The USC Trojans take on the Georgia Tech Yellow Jackets on New Year’s Eve in the Hyundai Sun Bowl, the culmination of disappointing seasons for both squads. The 7-5 Trojans fell far, fast, after beginning the year as the preseason No. 1. Georgia Tech had to appeal for an NCAA waiver that would allow them to even go to a bowl this season after finishing with a losing record. The Yellow Jackets were 6-6, but because the teams ahead of them in the ACC’s Coastal Division were ineligible for the postseason, they got into the conference championship game, where they picked up a seventh loss.
Still, some think Georgia Tech might have the edge in the Sun Bowl. Excited just to make it to a bowl game, the Yellow Jackets might be more motivated than USC, which seems to have played the season as if they were still under a bowl ban. Finally eligible after two seasons under postseason sanctions, the Trojans were disappointed not to get to a more prestigious game – and they’ve acted like it.
The team’s bowl experience has been a media relations nightmare, from players posting disparaging Tweets about El Paso (of course, none of the positive posts generate any press), to the team arriving late to an official dinner, to photos of players sampling the weaponry during a trip to Ft. Bliss raising eyebrows and concerns about timing and sensitivity.
After such ugly build-up, the Trojans should be itching to get back on the field and prove that they deserve their first bowl win since 2009, but it won’t be easy.
The teams are pretty even defensively, both around the middle of the national pack, both slightly better against the run. But USC will be facing Georgia Tech’s triple-option offense, and while the Yellow Jackets’ attack is very unique, the Trojans have traditionally struggled against versions of the option or spread offense.
On offense, USC is a pass-first team, while GT favors the run. The Trojans had 694 pass attempts in 2012, compared with just 281 for the Yellow Jackets, who prefer to gain yards on the ground as the nation’s fourth-best rushing offense.
USC’s passing game wasn’t as sharp all year as many expected, but it could hit a few more snags with senior quarterback Matt Barkley out with a strained shoulder, and his replacement, Max Wittek, facing blustery conditions. Fortunately for the Trojans, the team will have star wide receiver Marqise Lee. Over the weekend, Lee reportedly injured his knee during practice and wasn’t a sure bet to play in the bowl game, but the official USC Athletics Twitter posted on Monday that Lee was unhindered during warm-ups and will play.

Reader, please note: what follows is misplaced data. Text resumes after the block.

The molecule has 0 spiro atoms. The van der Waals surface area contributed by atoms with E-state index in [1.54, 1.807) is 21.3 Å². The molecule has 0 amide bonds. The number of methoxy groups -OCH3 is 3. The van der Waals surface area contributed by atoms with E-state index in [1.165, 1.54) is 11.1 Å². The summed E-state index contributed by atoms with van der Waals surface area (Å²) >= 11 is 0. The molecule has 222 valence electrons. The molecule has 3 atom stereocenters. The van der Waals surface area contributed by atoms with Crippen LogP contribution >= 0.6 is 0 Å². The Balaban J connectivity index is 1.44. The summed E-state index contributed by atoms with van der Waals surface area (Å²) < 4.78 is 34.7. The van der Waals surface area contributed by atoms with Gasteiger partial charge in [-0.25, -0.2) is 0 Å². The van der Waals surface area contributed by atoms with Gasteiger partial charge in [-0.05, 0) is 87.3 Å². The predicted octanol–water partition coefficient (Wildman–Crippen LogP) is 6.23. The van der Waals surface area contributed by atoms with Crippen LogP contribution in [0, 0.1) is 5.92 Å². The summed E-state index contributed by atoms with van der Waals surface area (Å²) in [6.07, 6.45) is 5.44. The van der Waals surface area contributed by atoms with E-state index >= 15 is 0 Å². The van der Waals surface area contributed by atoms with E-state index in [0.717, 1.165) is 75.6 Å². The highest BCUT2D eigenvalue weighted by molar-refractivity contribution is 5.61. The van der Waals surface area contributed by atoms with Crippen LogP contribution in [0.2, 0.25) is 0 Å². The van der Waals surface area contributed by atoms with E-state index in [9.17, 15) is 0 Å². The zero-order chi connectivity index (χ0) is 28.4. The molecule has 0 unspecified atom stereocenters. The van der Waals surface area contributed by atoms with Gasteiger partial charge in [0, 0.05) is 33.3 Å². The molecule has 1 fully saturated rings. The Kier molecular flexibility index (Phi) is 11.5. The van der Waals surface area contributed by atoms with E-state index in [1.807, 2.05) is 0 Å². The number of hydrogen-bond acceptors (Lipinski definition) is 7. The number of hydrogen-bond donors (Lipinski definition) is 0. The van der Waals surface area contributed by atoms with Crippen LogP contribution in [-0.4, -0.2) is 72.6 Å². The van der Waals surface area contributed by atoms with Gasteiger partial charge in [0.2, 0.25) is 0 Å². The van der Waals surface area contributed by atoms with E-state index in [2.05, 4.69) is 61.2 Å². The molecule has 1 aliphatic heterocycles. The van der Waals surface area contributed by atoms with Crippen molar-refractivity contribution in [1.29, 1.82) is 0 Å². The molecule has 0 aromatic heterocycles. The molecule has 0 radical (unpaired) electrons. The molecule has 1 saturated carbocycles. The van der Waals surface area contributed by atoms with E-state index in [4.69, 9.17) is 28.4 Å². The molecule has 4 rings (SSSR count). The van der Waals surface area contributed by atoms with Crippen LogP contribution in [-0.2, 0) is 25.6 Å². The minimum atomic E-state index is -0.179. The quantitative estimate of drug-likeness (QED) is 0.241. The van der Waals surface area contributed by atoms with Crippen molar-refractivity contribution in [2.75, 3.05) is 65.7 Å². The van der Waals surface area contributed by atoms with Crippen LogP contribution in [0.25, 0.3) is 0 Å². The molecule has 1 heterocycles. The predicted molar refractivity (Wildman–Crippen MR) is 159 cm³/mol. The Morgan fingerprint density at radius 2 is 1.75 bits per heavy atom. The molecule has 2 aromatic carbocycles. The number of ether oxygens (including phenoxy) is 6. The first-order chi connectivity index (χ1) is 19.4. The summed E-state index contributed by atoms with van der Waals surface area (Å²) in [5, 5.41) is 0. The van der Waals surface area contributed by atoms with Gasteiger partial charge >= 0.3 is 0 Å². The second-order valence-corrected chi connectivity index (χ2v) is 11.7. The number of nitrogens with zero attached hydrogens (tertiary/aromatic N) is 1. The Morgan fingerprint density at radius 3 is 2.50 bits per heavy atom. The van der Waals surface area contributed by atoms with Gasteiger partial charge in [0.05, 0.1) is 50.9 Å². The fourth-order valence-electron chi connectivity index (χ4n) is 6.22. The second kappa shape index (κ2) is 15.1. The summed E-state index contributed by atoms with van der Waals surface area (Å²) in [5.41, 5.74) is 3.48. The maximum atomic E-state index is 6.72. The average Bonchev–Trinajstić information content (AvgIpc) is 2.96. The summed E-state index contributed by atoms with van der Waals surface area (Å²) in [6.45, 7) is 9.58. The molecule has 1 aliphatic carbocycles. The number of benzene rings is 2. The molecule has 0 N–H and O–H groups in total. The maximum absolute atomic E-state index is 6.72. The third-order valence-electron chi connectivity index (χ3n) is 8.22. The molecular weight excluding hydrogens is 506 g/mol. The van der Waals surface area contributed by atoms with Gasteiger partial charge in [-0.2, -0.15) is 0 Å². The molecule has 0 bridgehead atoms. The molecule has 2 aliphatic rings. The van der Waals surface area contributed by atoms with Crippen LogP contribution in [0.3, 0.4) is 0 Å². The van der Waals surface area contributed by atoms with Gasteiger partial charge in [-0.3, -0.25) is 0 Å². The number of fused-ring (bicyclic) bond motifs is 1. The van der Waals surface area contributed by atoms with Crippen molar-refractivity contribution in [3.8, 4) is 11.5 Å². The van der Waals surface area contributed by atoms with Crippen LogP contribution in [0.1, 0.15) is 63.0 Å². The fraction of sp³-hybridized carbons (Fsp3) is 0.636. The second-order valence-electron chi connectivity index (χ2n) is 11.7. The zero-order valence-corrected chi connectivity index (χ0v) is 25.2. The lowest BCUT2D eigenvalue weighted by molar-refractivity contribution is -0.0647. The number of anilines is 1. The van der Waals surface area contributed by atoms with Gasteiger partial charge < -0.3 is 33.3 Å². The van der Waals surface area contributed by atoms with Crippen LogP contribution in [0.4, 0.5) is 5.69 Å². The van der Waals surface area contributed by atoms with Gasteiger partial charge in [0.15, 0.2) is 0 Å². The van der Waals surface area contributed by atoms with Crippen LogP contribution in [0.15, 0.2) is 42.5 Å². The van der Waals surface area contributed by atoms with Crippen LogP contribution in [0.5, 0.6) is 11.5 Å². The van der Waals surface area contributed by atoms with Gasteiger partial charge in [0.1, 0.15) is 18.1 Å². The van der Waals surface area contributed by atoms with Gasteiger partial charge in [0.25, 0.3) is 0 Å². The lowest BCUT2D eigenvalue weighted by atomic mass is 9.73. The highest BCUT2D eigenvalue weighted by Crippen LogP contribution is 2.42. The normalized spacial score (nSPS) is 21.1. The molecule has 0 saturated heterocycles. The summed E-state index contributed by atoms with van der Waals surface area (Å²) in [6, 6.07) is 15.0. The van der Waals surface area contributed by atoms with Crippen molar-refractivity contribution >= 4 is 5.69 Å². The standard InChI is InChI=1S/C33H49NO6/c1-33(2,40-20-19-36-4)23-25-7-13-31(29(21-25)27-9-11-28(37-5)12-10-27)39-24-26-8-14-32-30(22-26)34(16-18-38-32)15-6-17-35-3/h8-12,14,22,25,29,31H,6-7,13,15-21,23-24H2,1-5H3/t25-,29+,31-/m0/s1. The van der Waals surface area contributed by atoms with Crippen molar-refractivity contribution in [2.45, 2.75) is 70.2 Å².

Still questionable is USC senior tailback Curtis McNeal. He sat out during the team’s final two pre-bowl practices, but he will attempt to play during the game. He shared time all season with junior Silas Redd, who will start against Georgia Tech.
The Yellow Jackets don’t have the talent at wide receiver that USC does – leading GT receiver Jeff Greene had just 18 catches on the year, and the team overall is 115th in pass offense – but their run game is top-notch.
Senior quarterback Tevin Washington has 638 rushing yards and 19 touchdowns on the ground, and just 7 touchdowns through the air. Running back/wide receiver Orwin Smith has 637 rushing yards and explosive, big-play potential, and fullbacks David Sims and Zach Laskey combined for another 1100+ yards on the year.
Georgia Tech is seeking its first bowl win in eight tries; last year, they also played in the Sun Bowl, losing to Utah. If USC (or, more specifially, USC’s defense) doesn’t show up, the Yellow Jackets might be able to pull off the win despite USC’s greater talent.
The challenge for the Trojans, as it has been all season, will be to remember their “Prep Not Hype” mantra. It’s not about who the better team is on paper; it’s about the team who shows up stronger when it’s time to play.